Once you get over a certain threshold… say… 30 or 40, the group dynamic changes pretty dramatically. I know from working at companies under the 30 mark that have grown to over the 40 mark, what a difference it makes. Once this happens in a church I see the advantages as follows:

  1. More capitol to help people with.
  2. Bigger, more elaborate programs.
  3. Nicer instruments for the worship team.
  4. Bigger 'presence' in the community.
  5. Many ways for members to serve.

And my perception of some of the negative aspects:

  1. Most of the money collected has to go to paying salaries, rent, utilities, permits, lawyers, etc.
  2. Sense of anonymity for those who are less social or lack the desire to be so.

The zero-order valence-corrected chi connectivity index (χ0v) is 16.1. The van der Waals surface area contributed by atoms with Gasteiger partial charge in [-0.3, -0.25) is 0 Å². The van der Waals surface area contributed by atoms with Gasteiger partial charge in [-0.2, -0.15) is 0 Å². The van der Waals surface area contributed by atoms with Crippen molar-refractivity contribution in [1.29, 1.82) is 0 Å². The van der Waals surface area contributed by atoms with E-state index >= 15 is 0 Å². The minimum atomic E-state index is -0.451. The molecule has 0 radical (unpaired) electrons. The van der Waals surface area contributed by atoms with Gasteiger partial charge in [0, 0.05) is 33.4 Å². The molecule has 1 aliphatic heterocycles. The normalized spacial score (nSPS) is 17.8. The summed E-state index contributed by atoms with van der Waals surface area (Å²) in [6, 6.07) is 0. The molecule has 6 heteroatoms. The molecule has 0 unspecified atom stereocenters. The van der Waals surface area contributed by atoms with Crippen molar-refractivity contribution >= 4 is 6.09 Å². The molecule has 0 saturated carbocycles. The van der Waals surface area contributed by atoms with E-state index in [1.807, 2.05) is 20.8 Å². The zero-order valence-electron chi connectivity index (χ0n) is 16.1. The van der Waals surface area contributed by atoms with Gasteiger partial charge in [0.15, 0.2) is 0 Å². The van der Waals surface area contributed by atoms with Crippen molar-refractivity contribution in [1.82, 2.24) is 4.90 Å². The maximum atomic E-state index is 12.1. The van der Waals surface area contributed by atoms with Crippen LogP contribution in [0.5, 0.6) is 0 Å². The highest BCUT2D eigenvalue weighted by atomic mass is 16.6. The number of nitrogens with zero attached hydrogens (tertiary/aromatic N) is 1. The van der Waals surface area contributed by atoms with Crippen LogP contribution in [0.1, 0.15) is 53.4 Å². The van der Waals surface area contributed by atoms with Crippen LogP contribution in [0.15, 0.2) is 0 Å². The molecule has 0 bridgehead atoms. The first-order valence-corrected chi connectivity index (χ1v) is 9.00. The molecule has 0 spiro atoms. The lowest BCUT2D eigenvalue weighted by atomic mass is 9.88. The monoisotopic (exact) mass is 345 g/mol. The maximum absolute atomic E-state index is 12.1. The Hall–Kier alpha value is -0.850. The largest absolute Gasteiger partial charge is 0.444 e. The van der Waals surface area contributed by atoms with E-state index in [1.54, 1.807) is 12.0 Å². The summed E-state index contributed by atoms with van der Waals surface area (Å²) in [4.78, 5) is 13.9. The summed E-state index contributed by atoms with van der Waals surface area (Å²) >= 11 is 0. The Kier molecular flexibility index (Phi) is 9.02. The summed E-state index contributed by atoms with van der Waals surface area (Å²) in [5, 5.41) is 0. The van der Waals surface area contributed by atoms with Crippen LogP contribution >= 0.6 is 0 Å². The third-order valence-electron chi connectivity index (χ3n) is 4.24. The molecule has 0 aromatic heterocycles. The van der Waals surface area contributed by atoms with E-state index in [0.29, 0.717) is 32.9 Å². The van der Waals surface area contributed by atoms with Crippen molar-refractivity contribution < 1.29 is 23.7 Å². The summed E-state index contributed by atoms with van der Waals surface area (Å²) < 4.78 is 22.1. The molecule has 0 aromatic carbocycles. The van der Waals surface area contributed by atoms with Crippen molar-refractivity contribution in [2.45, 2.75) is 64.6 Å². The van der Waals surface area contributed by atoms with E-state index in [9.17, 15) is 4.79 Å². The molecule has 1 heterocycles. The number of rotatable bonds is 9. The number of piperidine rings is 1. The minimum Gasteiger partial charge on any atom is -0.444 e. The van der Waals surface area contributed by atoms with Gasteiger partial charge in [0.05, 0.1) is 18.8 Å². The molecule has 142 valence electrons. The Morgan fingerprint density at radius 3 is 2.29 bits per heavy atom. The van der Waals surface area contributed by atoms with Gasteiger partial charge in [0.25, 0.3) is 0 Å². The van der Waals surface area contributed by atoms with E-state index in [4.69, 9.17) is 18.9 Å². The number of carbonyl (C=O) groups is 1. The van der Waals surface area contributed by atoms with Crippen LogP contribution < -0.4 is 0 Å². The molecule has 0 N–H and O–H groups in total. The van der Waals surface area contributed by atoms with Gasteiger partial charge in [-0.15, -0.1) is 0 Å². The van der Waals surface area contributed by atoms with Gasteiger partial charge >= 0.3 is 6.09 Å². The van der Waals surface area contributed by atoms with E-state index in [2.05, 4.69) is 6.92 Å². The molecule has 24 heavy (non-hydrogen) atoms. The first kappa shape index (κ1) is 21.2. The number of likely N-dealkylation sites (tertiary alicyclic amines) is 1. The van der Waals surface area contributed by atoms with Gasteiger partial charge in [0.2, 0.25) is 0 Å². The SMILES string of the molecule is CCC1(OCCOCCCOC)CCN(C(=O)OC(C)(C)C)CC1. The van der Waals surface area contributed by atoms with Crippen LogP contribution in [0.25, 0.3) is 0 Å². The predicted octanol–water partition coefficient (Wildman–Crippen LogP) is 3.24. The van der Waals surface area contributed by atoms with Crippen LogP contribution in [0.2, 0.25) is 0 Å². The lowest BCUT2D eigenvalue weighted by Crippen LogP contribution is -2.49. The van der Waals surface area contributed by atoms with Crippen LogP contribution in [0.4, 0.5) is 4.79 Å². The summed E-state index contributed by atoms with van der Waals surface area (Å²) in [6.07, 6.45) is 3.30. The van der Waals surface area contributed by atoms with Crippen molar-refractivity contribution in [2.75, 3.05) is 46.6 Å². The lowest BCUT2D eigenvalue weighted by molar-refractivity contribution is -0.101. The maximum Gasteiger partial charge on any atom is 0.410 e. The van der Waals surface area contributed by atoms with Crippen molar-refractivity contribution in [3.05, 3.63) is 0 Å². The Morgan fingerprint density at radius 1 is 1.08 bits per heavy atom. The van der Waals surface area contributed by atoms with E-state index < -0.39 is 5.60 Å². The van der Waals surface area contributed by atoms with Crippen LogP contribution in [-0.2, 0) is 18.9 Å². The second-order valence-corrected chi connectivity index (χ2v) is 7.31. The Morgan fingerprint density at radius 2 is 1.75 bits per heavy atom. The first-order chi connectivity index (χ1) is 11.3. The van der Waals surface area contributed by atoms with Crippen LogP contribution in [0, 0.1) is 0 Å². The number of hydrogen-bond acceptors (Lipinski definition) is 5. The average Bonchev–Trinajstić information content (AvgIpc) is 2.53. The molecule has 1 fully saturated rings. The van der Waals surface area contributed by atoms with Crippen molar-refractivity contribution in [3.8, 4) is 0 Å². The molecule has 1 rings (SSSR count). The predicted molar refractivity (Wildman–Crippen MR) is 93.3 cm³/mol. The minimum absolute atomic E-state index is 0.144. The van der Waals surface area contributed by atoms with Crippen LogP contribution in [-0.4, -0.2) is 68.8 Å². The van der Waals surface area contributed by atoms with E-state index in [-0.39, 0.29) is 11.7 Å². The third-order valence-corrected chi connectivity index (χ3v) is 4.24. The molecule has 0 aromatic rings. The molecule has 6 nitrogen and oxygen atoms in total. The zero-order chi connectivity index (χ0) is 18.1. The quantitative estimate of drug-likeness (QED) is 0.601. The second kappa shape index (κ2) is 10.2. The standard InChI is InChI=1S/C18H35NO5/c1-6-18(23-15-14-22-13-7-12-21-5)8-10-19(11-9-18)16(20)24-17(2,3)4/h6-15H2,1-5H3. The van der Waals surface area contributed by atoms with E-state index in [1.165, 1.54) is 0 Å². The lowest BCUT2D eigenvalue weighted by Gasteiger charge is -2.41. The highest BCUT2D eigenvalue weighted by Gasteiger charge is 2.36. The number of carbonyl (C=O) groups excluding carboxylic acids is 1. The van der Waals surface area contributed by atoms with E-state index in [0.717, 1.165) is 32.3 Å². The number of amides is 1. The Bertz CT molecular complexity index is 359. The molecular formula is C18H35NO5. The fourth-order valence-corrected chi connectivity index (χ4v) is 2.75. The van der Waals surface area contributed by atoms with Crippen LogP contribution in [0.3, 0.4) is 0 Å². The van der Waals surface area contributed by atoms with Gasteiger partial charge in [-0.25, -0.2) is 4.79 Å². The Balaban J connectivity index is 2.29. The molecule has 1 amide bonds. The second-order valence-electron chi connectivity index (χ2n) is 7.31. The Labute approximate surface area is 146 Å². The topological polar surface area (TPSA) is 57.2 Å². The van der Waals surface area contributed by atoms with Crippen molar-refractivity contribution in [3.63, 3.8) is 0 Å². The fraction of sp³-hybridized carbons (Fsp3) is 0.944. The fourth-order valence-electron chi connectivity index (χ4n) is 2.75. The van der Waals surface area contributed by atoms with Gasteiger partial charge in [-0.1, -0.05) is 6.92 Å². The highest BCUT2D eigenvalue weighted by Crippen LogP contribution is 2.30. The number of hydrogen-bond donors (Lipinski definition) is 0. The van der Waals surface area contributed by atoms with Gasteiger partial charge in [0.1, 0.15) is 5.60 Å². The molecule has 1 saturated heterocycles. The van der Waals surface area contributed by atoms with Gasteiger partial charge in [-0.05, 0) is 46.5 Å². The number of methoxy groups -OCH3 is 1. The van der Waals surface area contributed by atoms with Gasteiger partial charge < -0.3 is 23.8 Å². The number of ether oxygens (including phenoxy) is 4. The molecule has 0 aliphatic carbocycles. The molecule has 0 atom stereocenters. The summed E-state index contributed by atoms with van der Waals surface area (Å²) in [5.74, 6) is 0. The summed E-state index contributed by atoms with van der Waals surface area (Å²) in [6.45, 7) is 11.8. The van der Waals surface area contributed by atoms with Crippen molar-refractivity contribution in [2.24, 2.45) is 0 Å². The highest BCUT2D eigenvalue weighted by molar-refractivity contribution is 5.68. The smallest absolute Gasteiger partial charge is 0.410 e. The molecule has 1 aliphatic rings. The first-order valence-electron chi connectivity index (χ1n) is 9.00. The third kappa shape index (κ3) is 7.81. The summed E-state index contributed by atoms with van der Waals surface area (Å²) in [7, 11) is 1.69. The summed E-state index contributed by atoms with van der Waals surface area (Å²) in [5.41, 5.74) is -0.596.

Now this is obviously not a number game. The single biggest factor I'm considering is number one on the big church negative list. My question is if spending money on salaries, rent, utilities, permits, lawyers, etc is being the best steward of the resources that God gave us. It seems that there are two factors driving us Christians to spend our resources this way. First, because we want to do as much good as we can, and having more money to do that with is great. (But I wonder if this model actually gives us more money or less.) We can fund cool programs and help missionaries. And second, is because we want to be recognized in the culture, and an organization is the best way to do that. A third reason I'll throw in is that it is just human nature to join together with like-minded people.